Joni has worked at MOKA for more than 16 years and started out as a job coach. She has helped place people in a wide variety of jobs: animal care at John Ball Zoo, hospitality and food service, and lead removal in houses. Individuals find work at restaurants, retail stores, custodial jobs, golf courses, and medical offices.

“I have done every training under the sun at McDonald’s but also have gone and helped someone do medical billing,” Joni says. “I think there are so many things that we can help connect people to do to help them have meaningful lives and connect with employment, because really I think that’s what so many people want.”

Jaicarri started MOKA’s skill building program in 2017 and quickly took an interest in learning as much as possible to help him get a job. He took initiative and valued opportunities that helped him increase his skills.

“Jaicarri cares a great deal about culture, integrity, and contributing to something positive,” Joni says. “During our leadership activities, Jaicarri demonstrated interest and passion for helping others, cultivating team work, and an enthusiasm to work hard.”

After a few months in the Skill Building Program, Jaicarri stepped up to help in any way and showed an interest in learning all he could. Joni remembers him thanking her for letting him try new things. One day, he came in and told Joni that he started watching the Military Channel to learn how to be a better leader.

“He is somebody that inspires our other individuals to meet their goals,” Joni says.

“We’ve had several individuals go ‘Well, I don’t want to be in the Skill Building Program if I can go work like Jaicarri.’ He’s inspiring his peers and I think that is a really neat thing.”

Jaicarri cleared the idea of a job with his mom, and MOKA employees helped him on his job search. They explored different opportunities that would match his specific needs, including location, hours, culture, skills required and most importantly what he prefers.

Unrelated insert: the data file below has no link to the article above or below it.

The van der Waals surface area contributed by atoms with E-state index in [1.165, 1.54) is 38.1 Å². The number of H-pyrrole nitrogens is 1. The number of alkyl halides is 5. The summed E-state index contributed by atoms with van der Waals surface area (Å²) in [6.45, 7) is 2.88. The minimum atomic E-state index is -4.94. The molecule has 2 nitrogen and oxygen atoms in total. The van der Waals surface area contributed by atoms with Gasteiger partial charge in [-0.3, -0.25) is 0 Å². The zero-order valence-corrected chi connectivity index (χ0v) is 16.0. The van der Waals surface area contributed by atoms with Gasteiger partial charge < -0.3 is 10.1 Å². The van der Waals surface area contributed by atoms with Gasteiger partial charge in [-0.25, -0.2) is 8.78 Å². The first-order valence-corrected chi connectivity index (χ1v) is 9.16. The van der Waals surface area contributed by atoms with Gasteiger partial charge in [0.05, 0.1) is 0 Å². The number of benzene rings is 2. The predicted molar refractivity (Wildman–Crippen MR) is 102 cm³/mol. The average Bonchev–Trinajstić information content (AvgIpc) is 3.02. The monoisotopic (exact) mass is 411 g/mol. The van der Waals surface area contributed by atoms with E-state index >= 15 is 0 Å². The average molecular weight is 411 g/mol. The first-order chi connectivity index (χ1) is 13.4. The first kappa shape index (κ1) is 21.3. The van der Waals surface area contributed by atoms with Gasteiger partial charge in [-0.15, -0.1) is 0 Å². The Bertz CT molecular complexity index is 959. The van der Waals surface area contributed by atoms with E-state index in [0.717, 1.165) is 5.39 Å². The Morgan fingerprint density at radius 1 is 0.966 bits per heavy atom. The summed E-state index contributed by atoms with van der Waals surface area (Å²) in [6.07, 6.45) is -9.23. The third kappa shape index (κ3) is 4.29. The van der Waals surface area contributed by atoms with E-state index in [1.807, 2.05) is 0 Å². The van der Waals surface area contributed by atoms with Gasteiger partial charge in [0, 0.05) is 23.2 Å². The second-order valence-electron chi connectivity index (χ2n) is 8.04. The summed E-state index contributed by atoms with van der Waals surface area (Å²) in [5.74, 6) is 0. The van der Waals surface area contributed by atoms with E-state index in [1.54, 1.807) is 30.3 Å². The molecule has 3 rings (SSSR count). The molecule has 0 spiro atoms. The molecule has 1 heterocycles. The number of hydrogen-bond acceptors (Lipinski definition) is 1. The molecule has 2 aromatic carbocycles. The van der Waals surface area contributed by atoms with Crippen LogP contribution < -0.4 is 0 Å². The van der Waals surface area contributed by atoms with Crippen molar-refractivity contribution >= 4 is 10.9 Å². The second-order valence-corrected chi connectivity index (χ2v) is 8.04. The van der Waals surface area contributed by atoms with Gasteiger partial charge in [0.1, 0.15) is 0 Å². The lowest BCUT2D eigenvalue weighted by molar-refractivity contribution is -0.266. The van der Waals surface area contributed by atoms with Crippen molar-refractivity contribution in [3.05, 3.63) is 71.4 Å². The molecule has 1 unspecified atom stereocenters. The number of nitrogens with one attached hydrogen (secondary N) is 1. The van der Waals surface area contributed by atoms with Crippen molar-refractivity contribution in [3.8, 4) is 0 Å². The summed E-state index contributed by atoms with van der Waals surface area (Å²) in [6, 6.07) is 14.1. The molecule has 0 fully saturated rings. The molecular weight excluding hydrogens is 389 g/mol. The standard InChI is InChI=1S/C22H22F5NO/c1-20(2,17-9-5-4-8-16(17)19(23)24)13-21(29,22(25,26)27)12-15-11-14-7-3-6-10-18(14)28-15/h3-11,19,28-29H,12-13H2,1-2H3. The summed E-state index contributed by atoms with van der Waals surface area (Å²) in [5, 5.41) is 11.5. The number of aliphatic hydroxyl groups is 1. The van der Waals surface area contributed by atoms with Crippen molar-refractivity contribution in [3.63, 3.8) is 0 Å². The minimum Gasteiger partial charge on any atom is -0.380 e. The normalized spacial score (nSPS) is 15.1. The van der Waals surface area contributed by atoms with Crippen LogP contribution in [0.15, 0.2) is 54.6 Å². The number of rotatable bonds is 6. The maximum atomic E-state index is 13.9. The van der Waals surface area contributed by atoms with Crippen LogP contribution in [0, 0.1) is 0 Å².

Red Robin checked off all the boxes. His Community Supports Mentor Katie Larson helped him apply and interview.

“No matter what role he is in, he tries to stay positive,” Joni says “He’s a neat guy to talk to. He’s got a really strong compass.”

At Red Robin, Jaicarri stayed flexible and willing to learn, filling in where needed as a janitor, busser, dishwasher, and on the food prep line. Joni visited him at work one day, and he showed off the note posted on the Recognition Board: “Jaicarri, in the short time you have been here, it is great to see the progress and attention to detail you do each and every day. We appreciate the hard work you do every day and are glad you have become a busser for us on Fri, Sat, and Sun. Keep up the good work. We are better with you being here.”

Jaicarri continues to serve as a role model for other MOKA participants while focusing on his own growth and goals.

“There is more to life than just sitting around,” Jaicarri says. “Sometimes, I tell certain people ‘look, what you do sitting around all day is not going to get it. It’s not going to get you what you want out of life. It’s not going to get you where you want to be.’”

MOKA’s Supported Employment Program gives individuals the chance to earn their own money, gain self-confidence, and make a difference where they live and work.

“I’m just really excited that we have an opportunity to continue supporting people to have meaningful work in the community that’s integrated,” Joni says. “It’s connecting them as part of our community, and they’re able to contribute just like you and I.”



Story by Marla Miller. Photo by Lara Parent.